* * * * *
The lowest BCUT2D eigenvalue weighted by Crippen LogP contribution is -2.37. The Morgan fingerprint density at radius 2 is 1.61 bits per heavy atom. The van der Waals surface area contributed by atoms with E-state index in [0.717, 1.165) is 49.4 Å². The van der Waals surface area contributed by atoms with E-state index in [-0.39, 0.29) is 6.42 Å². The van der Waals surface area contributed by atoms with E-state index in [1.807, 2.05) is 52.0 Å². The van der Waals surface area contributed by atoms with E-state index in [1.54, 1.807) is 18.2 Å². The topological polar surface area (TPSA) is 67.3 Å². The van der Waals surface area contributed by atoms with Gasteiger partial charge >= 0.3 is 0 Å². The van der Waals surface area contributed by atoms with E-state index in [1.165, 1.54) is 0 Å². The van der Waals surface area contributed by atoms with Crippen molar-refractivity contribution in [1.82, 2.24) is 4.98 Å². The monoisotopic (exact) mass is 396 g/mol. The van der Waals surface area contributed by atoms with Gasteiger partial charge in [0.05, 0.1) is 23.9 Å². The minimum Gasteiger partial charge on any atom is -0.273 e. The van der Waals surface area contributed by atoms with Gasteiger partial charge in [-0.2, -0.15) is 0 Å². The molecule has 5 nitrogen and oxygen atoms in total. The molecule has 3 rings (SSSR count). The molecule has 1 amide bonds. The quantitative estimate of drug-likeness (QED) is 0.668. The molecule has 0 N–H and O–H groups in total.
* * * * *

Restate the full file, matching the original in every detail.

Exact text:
The lowest BCUT2D eigenvalue weighted by Crippen LogP contribution is -2.37. The Morgan fingerprint density at radius 2 is 1.61 bits per heavy atom. The van der Waals surface area contributed by atoms with E-state index in [0.717, 1.165) is 49.4 Å². The van der Waals surface area contributed by atoms with E-state index in [-0.39, 0.29) is 6.42 Å². The van der Waals surface area contributed by atoms with E-state index in [1.807, 2.05) is 52.0 Å². The van der Waals surface area contributed by atoms with E-state index in [1.54, 1.807) is 18.2 Å². The topological polar surface area (TPSA) is 67.3 Å². The van der Waals surface area contributed by atoms with Gasteiger partial charge >= 0.3 is 0 Å². The van der Waals surface area contributed by atoms with E-state index in [1.165, 1.54) is 0 Å². The van der Waals surface area contributed by atoms with Crippen molar-refractivity contribution in [1.82, 2.24) is 4.98 Å². The monoisotopic (exact) mass is 396 g/mol. The van der Waals surface area contributed by atoms with Gasteiger partial charge in [0.05, 0.1) is 23.9 Å². The minimum Gasteiger partial charge on any atom is -0.273 e. The van der Waals surface area contributed by atoms with Gasteiger partial charge in [-0.2, -0.15) is 0 Å². The molecule has 5 nitrogen and oxygen atoms in total. The molecule has 3 rings (SSSR count). The molecule has 1 amide bonds. The quantitative estimate of drug-likeness (QED) is 0.668. The molecule has 0 N–H and O–H groups in total.